ROSE. This queen of flowers is almost uni versally cultivated in some form. Every garden however small has its rose bush, too often, how ever, of old and discarded varieties that have but little merit compared with the varieties of later years. The well known June rose, annual bloomer, is perfectly hardy, and may now be had of splendid varieties, including standard, moss, climbing and pillar roses, or half climbing. Unfortunately, once they have cast their short lived bloom, they bloom no more until the next season. The hybrid perpetuals, however, after their suinmer bloom is passed, if cut back, will again bloom in the fall, and the color, variety, and substance of their flowers is all that could be desired. They, however, require protection during the winter, North. Without this they are liable to winter-kill. Roses require a deep, rich humus, but moderately compact soil. Pot roses like a soil rather lumpy, that is a soil not sifted. Two parts of rich, black loam, and one part of rotted cow manure, with the addition of a little sharp sand serves them admirably. The monthly or Chinese rose and its hybrids, generally known as monthly roses, are still more tender than the perpetuals. They may be perfectly well win tered in a pit, three or four feet deep, covered with glass, and protected from severe frost, if a little air is given them in winter. So also they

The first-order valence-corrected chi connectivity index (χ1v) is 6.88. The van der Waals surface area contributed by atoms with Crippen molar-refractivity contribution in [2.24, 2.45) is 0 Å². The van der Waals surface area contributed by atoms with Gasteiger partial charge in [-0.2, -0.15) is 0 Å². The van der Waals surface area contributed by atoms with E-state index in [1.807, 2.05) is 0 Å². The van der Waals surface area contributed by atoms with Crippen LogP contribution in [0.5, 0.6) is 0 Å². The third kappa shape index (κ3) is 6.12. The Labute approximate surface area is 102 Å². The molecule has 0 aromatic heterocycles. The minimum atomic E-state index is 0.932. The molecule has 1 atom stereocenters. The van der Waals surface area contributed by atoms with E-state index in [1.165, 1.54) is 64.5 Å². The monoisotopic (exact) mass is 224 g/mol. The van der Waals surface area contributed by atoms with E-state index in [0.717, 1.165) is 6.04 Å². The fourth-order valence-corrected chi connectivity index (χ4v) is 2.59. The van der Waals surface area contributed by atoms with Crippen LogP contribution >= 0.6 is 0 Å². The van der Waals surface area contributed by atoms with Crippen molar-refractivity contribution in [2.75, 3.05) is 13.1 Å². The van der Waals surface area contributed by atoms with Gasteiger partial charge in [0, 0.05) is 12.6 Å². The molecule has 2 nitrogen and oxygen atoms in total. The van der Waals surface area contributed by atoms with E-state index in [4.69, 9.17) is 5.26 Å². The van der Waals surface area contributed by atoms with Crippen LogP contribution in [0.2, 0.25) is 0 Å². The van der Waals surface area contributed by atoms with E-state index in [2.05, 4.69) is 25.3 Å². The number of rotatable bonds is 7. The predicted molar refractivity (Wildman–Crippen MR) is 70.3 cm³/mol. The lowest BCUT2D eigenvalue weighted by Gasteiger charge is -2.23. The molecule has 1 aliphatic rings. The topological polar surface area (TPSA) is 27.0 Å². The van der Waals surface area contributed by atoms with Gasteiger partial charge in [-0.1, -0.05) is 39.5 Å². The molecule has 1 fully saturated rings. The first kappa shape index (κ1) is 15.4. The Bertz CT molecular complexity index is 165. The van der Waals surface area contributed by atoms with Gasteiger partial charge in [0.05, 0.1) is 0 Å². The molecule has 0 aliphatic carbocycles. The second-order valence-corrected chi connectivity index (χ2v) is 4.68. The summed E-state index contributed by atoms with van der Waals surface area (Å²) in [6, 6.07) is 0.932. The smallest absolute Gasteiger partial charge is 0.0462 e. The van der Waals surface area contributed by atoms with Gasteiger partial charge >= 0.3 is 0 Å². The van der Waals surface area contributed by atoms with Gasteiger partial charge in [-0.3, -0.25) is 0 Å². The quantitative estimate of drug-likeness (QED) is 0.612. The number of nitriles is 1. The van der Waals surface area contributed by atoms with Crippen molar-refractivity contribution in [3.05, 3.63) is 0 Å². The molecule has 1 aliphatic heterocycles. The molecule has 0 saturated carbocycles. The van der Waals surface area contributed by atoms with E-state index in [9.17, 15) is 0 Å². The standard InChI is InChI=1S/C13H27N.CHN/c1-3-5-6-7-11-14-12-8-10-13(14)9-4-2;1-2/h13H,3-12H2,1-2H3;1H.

may be wintered in a well lighted cellar. They are the roses principally grown in window gar dens. The only objection to growing roses in rooms is the prevalence of insects, especially the green fly and red spider, destroying their use fulness and beauty. Semperflorens is among the best for a single variety; for two, add Indica Alba; three, add Eugene Beauharnais; four, add I ndica (common daily); five, add La Superbe ; and for six, add Jacksonii. These are all firm and free blooms. The tea roses are exquisite and fragrant. Odorata, Saffrano, Compte de Paris, and Adam are among the good reliable sorts. The Bourbon roses, sometimes called China-per petuals are a fine class, vigorous in growth and hardier than the China rose. Queen of Bedders, Souvenier de la Malmaison, and Hermosa are fine. All the roses described may be wintered in a pit or cool cellar as described. They may be planted out in the ground about April first, in latitude forty two degrees, and taken up before hard and continuous freezing occurs.